I still have the shoes I wore that night.
And I still get goose bumps every time I see a replay of Mario Lemieux go high glove side to clinch the 1987 Canada Cup.
Almost 20 years to the day after sitting in Hamilton's Copps Coliseum as a teenage fan to witness my generation's version of the Paul Henderson goal, memories of the greatest game I've ever seen linger like the smell of the cheese-stained Nikes I bought just before the game.
Having secured a pair of ducats at the box office a week earlier (an unheard of practice these days for such an event), my best friend Craig and I watched the first two games of the final against Russia praying they'd split so that we'd have a chance to attend Game 3.
While the rest of the nation remembers it being the punctuation on Lemieux's coming out party, I think largely of the heroics of Dale Hawerchuk and Rick Tocchet that night.
Following an emotional overtime win in Game 2 of the series, Canada fell behind 3-0 eight minutes into the deciding match.
I distinctly remember calling my parents during the first intermission -- as if they had an answer for the poor start -- and it was agreed Mike Keenan's squad needed to start hitting a visiting team so talented that quite literally looked capable of scoring every time they brought the puck up ice.
Hawerchuk and Tocchet apparently overheard the conversation as they laid out several Russians to kick-start a comeback that had Canada leading 5-4 at the end of two.
One Tocchet hit in particular was so jarring my pal spilled a tray of nacho cheese on my spiffy new shoes as the crowd jumped to its feet to roar its approval.
When Lemieux took a Wayne Gretzky pass late in the third to break a 5-5 tie by roofing a perfect shot past Sergei Mylnikov, I vowed never to clean the shoes in which I stood screaming for the next hour.
In a series in which both teams had already erased three-goal deficits, the final 1:26 of the game was as nerve-racking an experience as I've ever had.
What followed was a euphoric state I doubt will ever be duplicated in my life.
An overwhelming sense of national pride washed over a crowd that exploded into what must have been more than an hour of deafening roars.
As the Canada Cup was passed around, Craig and I couldn't hear one another -- we simply pointed at the various on-ice celebrations that caught our teary eyes.
Only 18 at the time, we partook in the flag waving, high-fiving and anthem singing while heading to my friend's dad's car, which took an hour to negotiate a few city blocks amidst raucous celebrations.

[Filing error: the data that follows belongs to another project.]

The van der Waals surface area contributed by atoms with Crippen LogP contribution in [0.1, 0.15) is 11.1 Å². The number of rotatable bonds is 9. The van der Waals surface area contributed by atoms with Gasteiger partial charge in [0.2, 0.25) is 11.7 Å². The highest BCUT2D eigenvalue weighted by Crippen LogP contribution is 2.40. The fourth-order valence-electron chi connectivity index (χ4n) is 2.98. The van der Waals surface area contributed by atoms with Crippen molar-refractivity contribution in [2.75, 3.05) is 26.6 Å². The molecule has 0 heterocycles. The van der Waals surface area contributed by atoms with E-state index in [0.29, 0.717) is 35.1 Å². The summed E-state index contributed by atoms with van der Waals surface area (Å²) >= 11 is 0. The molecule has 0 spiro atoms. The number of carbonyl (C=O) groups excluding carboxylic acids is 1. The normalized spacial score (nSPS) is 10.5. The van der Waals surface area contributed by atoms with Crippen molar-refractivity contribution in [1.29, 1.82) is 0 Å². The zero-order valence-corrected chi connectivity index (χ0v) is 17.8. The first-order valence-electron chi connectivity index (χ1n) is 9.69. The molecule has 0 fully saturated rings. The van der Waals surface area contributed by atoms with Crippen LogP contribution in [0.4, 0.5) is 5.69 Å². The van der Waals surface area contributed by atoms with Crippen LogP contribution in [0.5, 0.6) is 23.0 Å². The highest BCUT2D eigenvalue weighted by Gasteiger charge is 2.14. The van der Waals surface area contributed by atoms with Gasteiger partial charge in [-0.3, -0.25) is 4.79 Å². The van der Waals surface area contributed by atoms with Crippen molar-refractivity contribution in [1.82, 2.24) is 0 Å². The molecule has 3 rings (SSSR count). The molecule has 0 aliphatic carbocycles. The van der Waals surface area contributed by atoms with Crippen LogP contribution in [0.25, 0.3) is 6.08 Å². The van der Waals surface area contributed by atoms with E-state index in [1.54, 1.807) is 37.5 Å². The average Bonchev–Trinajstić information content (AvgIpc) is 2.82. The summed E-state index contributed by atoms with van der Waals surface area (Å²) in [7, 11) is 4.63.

Never before had I seen such patriotism, jubilation, celebration or even relief. We'd defended our title as the game's greatest. Barely, once again.
MVP FOR HAWERCHUK
And although Hawerchuk was the game's MVP and Tocchet triggered the comeback, Canada won on the shoulders of Gretzky and Lemieux, who Keenan chose to put on the same line. The result: In nine games, Gretzky had 18 assists and Lemieux had 11 goals, including a hat trick in Game 2. Gretzky would later say he played the best hockey of his career at the tourney. (He also admitted he peed his pants late in the first overtime period of Game 2 out of shear exhaustion.)
A team so good it cut Denis Savard and Steve Yzerman in camp, the Canadian squad was arguably the best team ever iced with stars such as Paul Coffey, Ray Bourque, Mark Messier and others in their prime.
The Russians countered with Igor Larionov, Sergei Makarov, Vladimir Krutov, Viacheslav Fetisov and Val Kamensky who would start trickling into the NHL two years later.
Interestingly, all three games ended 6-5 -- the same score as the final Summit Series game.
Throughout, Grant Fuhr did what got him into the Hall of Fame: Allowed plenty of goals, but made miraculous saves when needed most.
In a series many agree was the greatest exhibition of hockey in the sport's history, I still remember thinking that Lemieux should have passed to Larry Murphy who had jumped into the rush and could easily have been the scoring hero. But no, it was Lemieux who seized the moment to complete his ascension to superstar after several years of being questioned about his work ethic and interest in the game.
And I was there. As a fan.
It was one of the last times in my life I was able to stand up, scream, soak in and revel in a win by the home side.
The biggest sacrifice sports writers make in exchange for travelling the world covering sporting events is the losing the joys of rooting blindly for your team. No more pedestals for the players, no more mystique, no more cheering ... for anyone.
I've since seen Tiger Woods win at St. Andrews, Canada win hockey gold at Salt Lake and Cindy Klassen dominate in Turin. But none of it compares to that night in Hamilton with my cheesy shoes.